Congolese people could help the government identify “civilian or military traitors” who may be helping rebels, President Felix Tshisekedi of the Democratic Republic of Congo has suggested.
The president called for a “general mobilisation” of the public to resist the advances of the rebels and “expose traitors”, in a presidential statement on Nov 2, but left the details of what that meant vague.
Fighters from the March 23 (M23) rebel movement, supported by the Rwandan army, continue to make significant gains in the eastern part of the country.
In a televised address to the nation President Tshisekedi said he was speaking to the nation within a context of “aggression and occupation of territories in the east of North Kivu by the terrorist group called M23 with the support in men and logistics of Rwanda”.
“This is the occasion to put on guard all the traitors and other wretched of the earth who serve the interests of the enemy, that they will be exposed to the rigour of the law and receive the treatment reserved for this kind of comportment”, President Tshisekedi declared.
The move has caused concern. French newspaper Liberation said it brought up the image of “vigilante groups”.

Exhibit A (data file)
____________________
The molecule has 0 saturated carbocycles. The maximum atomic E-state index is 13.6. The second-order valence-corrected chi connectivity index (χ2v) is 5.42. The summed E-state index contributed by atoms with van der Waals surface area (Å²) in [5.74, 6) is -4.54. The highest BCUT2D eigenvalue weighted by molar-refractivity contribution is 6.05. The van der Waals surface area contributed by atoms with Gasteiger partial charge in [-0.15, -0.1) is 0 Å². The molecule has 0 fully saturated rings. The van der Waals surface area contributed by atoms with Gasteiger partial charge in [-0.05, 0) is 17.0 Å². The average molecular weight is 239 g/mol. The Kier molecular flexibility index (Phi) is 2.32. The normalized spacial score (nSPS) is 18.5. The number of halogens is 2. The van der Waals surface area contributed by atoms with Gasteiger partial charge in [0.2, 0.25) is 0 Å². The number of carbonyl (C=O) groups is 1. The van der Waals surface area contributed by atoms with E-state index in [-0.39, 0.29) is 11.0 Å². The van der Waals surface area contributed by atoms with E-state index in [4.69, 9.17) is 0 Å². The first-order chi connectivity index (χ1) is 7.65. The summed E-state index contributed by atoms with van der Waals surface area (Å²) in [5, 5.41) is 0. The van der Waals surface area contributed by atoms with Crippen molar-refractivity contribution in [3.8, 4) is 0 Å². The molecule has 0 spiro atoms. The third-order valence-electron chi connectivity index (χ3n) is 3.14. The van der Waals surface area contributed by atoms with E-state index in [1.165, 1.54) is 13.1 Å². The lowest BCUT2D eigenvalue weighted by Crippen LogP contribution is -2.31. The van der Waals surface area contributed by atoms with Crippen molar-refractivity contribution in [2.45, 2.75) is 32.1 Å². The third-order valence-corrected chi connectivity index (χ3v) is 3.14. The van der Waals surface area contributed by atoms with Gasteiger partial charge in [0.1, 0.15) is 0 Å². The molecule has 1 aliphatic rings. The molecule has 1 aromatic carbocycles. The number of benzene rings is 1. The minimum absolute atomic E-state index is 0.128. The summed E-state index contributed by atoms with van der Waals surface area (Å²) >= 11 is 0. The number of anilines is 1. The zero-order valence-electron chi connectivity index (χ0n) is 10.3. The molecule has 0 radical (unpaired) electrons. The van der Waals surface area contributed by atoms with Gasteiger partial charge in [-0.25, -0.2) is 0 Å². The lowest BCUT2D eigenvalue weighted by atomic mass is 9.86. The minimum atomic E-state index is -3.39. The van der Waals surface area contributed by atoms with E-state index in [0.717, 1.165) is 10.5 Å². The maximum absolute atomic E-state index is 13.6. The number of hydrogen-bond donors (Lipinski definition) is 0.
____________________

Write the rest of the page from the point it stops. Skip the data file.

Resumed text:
Congolese political analyst Tresor Kibangula tweeted this announcement was “delicate”.
“It is true that it remains very vague,” Kibanglua said. “It is a slippery slope. Admittedly, the presidential speech could encourage young people to join the armed forces but the other side of the coin is “delicate”. People may start patrolling at night with sticks to help the army
President Tshisekedi went on to accuse Rwanda of “expansionist intentions with the principal interest of appropriating our minerals”, adding that Rwanda “is actively destabilising eastern Congo in order to create a lawless zone with the view to satisfying its criminal appetite”.
But President Tshisekedi also used the address to call on Congolese citizens not to assume someone was guilty just because they had Rwandan family or connections. They should not listen to xenophobic language and other hate speech or the stigmatization of Congolese of Rwanda descent, the President said.
In Rutshuru over 200,000 people had been forced to flee their homes as they suddenly found themselves in a combat zone, the Congolese leader said.
Since June 13, M23 rebels have been occupying the strategic town of Bunagana on the border with Uganda and have since captured two other localities in Rutshuru territory.
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